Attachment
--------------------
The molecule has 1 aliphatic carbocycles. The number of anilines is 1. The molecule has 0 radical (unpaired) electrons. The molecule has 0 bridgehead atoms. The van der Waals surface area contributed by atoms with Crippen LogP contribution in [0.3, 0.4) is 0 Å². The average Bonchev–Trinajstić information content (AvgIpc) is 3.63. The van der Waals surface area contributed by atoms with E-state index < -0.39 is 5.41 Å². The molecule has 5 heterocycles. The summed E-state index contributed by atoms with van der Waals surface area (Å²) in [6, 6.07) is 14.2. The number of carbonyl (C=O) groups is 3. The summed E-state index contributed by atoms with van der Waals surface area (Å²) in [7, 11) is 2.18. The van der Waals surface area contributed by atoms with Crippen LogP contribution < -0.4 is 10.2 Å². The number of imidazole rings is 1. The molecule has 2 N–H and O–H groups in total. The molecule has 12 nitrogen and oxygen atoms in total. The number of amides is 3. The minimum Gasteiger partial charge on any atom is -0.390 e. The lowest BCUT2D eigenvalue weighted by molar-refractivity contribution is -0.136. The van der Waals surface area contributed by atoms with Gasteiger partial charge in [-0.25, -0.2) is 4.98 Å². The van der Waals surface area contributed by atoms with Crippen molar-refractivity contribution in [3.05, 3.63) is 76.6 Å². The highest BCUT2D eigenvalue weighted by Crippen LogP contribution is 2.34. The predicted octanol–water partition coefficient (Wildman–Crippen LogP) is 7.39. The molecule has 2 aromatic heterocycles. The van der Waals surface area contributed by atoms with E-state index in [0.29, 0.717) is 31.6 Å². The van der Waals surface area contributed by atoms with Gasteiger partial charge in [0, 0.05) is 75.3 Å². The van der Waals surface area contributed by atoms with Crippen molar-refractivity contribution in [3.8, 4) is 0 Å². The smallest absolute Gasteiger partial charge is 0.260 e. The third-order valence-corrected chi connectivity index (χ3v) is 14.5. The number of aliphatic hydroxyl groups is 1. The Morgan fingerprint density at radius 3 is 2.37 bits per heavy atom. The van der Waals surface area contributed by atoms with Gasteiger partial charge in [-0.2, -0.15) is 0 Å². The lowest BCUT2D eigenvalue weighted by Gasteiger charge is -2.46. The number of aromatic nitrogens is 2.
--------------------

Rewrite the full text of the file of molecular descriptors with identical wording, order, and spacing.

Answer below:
The molecule has 1 aliphatic carbocycles. The number of anilines is 1. The molecule has 0 radical (unpaired) electrons. The molecule has 0 bridgehead atoms. The van der Waals surface area contributed by atoms with Crippen LogP contribution in [0.3, 0.4) is 0 Å². The average Bonchev–Trinajstić information content (AvgIpc) is 3.63. The van der Waals surface area contributed by atoms with E-state index < -0.39 is 5.41 Å². The molecule has 5 heterocycles. The summed E-state index contributed by atoms with van der Waals surface area (Å²) in [6, 6.07) is 14.2. The number of carbonyl (C=O) groups is 3. The summed E-state index contributed by atoms with van der Waals surface area (Å²) in [7, 11) is 2.18. The van der Waals surface area contributed by atoms with Crippen LogP contribution < -0.4 is 10.2 Å². The number of imidazole rings is 1. The molecule has 2 N–H and O–H groups in total. The molecule has 12 nitrogen and oxygen atoms in total. The number of amides is 3. The minimum Gasteiger partial charge on any atom is -0.390 e. The lowest BCUT2D eigenvalue weighted by molar-refractivity contribution is -0.136. The van der Waals surface area contributed by atoms with Gasteiger partial charge in [-0.25, -0.2) is 4.98 Å². The van der Waals surface area contributed by atoms with Crippen molar-refractivity contribution in [3.05, 3.63) is 76.6 Å². The highest BCUT2D eigenvalue weighted by Crippen LogP contribution is 2.34. The predicted octanol–water partition coefficient (Wildman–Crippen LogP) is 7.39. The molecule has 2 aromatic heterocycles. The van der Waals surface area contributed by atoms with E-state index in [0.29, 0.717) is 31.6 Å². The van der Waals surface area contributed by atoms with Gasteiger partial charge in [0, 0.05) is 75.3 Å². The van der Waals surface area contributed by atoms with Crippen molar-refractivity contribution in [3.8, 4) is 0 Å². The smallest absolute Gasteiger partial charge is 0.260 e. The third-order valence-corrected chi connectivity index (χ3v) is 14.5. The number of aliphatic hydroxyl groups is 1. The Morgan fingerprint density at radius 3 is 2.37 bits per heavy atom. The van der Waals surface area contributed by atoms with Gasteiger partial charge in [-0.2, -0.15) is 0 Å². The lowest BCUT2D eigenvalue weighted by Gasteiger charge is -2.46. The number of aromatic nitrogens is 2.